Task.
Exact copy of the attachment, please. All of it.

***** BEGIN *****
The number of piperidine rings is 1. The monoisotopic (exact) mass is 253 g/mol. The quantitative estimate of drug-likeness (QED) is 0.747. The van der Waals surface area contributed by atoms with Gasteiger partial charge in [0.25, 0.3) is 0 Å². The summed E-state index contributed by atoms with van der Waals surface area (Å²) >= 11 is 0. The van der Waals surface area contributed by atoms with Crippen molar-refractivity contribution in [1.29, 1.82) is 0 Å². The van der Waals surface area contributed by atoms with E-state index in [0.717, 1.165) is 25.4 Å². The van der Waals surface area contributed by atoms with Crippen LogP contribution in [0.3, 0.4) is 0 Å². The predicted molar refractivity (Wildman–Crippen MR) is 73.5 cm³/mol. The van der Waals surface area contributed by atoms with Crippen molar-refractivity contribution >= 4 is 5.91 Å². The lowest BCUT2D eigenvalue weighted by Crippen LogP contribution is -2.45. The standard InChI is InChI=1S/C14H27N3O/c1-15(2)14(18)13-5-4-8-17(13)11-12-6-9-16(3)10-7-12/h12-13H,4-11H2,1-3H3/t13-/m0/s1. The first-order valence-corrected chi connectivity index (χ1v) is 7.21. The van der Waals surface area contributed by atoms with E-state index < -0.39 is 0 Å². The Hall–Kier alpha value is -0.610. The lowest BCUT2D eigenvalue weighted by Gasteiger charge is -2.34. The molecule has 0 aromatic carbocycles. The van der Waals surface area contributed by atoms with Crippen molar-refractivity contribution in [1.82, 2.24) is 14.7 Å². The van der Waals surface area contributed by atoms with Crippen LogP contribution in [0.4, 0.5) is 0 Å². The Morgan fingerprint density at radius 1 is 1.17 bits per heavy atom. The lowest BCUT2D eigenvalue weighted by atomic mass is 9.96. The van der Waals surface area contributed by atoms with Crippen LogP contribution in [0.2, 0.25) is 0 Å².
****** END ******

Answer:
The number of piperidine rings is 1. The monoisotopic (exact) mass is 253 g/mol. The quantitative estimate of drug-likeness (QED) is 0.747. The van der Waals surface area contributed by atoms with Gasteiger partial charge in [0.25, 0.3) is 0 Å². The summed E-state index contributed by atoms with van der Waals surface area (Å²) >= 11 is 0. The van der Waals surface area contributed by atoms with Crippen molar-refractivity contribution in [1.29, 1.82) is 0 Å². The van der Waals surface area contributed by atoms with E-state index in [0.717, 1.165) is 25.4 Å². The van der Waals surface area contributed by atoms with Crippen LogP contribution in [0.3, 0.4) is 0 Å². The predicted molar refractivity (Wildman–Crippen MR) is 73.5 cm³/mol. The van der Waals surface area contributed by atoms with Crippen molar-refractivity contribution >= 4 is 5.91 Å². The lowest BCUT2D eigenvalue weighted by Crippen LogP contribution is -2.45. The standard InChI is InChI=1S/C14H27N3O/c1-15(2)14(18)13-5-4-8-17(13)11-12-6-9-16(3)10-7-12/h12-13H,4-11H2,1-3H3/t13-/m0/s1. The first-order valence-corrected chi connectivity index (χ1v) is 7.21. The van der Waals surface area contributed by atoms with E-state index < -0.39 is 0 Å². The Hall–Kier alpha value is -0.610. The lowest BCUT2D eigenvalue weighted by Gasteiger charge is -2.34. The molecule has 0 aromatic carbocycles. The van der Waals surface area contributed by atoms with Crippen molar-refractivity contribution in [1.82, 2.24) is 14.7 Å². The van der Waals surface area contributed by atoms with Crippen LogP contribution in [0.4, 0.5) is 0 Å². The Morgan fingerprint density at radius 1 is 1.17 bits per heavy atom. The lowest BCUT2D eigenvalue weighted by atomic mass is 9.96. The van der Waals surface area contributed by atoms with Crippen LogP contribution in [0.2, 0.25) is 0 Å².